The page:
Charlie Nadler grew up on Martha’s Vineyard and graduated from MVRHS with the class of 2002. Until mid-March, he lived in the Los Feliz area of Los Angeles where he worked in the film and television industry and performed stand up comedy. He’s relocating to New York City, where he will continue to muse about his life on and off Martha’s Vineyard in his weekly “From Afar” column.
To belong or not to belong? That is the question I asked my girlfriend several thousand times while transferring a brimming apartment into small boxes and a Hyundai. She was very helpful, often erring on the side of “Abandon that, I beg of you, for the love of Goodwill.”
It was my apartment’s fault I had acquired so much stuff; high ceilings create huge closets, and empty shelves are bad for feng shui, and sure maybe I could have purged more in the past but throwing an item on a shelf was historically much easier than walking it out the door. The plethora of belongings made sense as I had been in this place for over four years. I tried not to move often. I was fortunate to only move once on the Vineyard as a kid and my possessions only had to go a couple miles across Oak Bluffs.
Clothing is always the easiest to discard. For this move I drafted a strong resolution not to become fat again, embracing an adult small (also known as youth XL) lifestyle and shedding all baggy garments. I also sliced my t-shirt collection in half, now leaving just seven hundred thousand to stow.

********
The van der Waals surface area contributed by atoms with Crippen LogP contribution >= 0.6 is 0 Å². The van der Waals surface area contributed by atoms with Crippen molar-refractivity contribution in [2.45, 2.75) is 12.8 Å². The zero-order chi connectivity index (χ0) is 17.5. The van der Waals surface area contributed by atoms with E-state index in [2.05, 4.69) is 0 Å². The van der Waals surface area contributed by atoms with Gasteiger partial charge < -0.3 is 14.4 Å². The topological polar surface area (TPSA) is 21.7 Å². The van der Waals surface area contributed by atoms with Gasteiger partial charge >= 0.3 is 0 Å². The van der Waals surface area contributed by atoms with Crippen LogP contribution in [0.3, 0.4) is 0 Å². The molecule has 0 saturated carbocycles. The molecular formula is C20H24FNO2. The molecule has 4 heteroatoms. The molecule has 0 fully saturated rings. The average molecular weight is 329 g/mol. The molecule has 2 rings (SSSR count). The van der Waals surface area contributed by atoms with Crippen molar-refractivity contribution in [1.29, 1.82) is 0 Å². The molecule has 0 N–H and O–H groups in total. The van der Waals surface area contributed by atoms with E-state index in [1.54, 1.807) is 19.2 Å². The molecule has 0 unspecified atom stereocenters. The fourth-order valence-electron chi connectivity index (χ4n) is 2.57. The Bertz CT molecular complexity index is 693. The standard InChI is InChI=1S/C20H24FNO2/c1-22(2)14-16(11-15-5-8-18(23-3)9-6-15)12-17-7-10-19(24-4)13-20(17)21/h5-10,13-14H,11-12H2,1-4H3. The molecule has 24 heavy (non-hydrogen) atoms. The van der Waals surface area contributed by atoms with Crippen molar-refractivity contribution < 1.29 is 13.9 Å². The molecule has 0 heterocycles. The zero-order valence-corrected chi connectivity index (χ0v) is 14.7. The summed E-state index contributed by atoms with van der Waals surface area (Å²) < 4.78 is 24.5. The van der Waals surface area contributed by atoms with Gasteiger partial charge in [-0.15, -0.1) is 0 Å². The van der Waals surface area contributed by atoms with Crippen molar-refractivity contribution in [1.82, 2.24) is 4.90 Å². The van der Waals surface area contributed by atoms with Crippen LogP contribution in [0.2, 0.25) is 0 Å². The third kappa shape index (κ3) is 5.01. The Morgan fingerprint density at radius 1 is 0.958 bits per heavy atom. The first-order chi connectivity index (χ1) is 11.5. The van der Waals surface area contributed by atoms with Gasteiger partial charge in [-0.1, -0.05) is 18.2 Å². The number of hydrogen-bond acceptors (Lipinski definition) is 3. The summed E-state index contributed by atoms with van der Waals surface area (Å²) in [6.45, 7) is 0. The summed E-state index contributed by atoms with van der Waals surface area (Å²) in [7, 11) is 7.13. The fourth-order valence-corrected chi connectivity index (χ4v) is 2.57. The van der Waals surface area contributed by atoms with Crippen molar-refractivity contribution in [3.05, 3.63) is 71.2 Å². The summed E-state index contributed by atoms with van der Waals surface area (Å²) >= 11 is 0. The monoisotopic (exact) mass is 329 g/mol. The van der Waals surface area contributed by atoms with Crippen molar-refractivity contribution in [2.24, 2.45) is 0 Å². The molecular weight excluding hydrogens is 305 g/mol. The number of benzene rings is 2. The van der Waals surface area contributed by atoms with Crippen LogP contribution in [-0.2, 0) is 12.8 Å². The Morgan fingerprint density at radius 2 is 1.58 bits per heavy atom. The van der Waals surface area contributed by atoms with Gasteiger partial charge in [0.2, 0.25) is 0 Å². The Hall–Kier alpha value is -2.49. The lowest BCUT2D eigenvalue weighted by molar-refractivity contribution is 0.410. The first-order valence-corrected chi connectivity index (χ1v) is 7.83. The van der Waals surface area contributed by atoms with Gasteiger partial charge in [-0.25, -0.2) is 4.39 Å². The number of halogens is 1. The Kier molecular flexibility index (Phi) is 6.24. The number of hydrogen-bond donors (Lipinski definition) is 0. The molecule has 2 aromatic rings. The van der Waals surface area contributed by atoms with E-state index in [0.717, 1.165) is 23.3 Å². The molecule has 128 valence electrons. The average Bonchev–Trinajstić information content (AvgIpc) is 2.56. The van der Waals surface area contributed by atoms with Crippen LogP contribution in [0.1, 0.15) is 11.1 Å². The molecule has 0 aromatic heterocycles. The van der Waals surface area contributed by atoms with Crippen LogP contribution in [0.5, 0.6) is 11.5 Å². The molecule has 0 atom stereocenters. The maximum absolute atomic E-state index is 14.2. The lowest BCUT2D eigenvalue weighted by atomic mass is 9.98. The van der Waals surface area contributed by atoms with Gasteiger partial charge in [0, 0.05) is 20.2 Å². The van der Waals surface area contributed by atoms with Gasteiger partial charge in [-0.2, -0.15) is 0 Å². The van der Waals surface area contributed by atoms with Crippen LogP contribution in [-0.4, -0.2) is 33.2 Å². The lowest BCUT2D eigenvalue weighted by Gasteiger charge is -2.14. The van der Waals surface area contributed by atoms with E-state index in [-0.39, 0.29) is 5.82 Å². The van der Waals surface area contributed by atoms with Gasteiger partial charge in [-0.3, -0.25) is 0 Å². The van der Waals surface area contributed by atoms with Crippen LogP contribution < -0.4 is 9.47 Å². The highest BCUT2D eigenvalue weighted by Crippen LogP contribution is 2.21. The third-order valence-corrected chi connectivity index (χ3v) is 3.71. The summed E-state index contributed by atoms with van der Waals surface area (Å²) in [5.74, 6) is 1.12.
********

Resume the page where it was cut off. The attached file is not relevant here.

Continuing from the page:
The funniest thing for me about packing is how it unearths exhibit after exhibit of bad decisions. Why did I buy a twelve pack of floss? Do we have room in the car for that much floss? Who do I know who will take a twelve pack of floss without thinking I’m a serial killer?
Then there’s the troubling post-removal phase of pawning off everything with “value.” It’s disgusting how little anything is worth on Craigslist. I swear you couldn’t get $20 for a $100 bill on that website. I resolved that if I must dispose of everything for pennies or nothing on the dollar, I would at least only deal and barter with my friends. That helped me feel a lot better. Phrases like “I’ll throw in this toilet paper holder for you to remember me by” have a nice ring to it and makes one feel a little better about a financial defeat.
Things were touch and go for a minute when I introduced the topic of my putting green making the cut. I don’t think my girlfriend realized it plugs into the wall and RETURNS the ball to you, which is historically much easier than walking over to get it. As I type this post in Astoria, New York I am staring at the putting green. It weaseled its way into the car, concrete proof she truly loves me!
It’s time to get off the couch and start going through these 19 boxes that surround me. The ones that arrived first will be the easy ones, labeled “Books” or something on the outside and neatly bundled and arranged, the product of an unstressed packer. What I’m most worried about are those last boxes, brought to the post office at the eleventh hour and “coded” in ways more complex than the highest CIA encryption. Who knows what lies under all that tape and cardboard?
My guess is enough floss to survive the zombie apocalypse.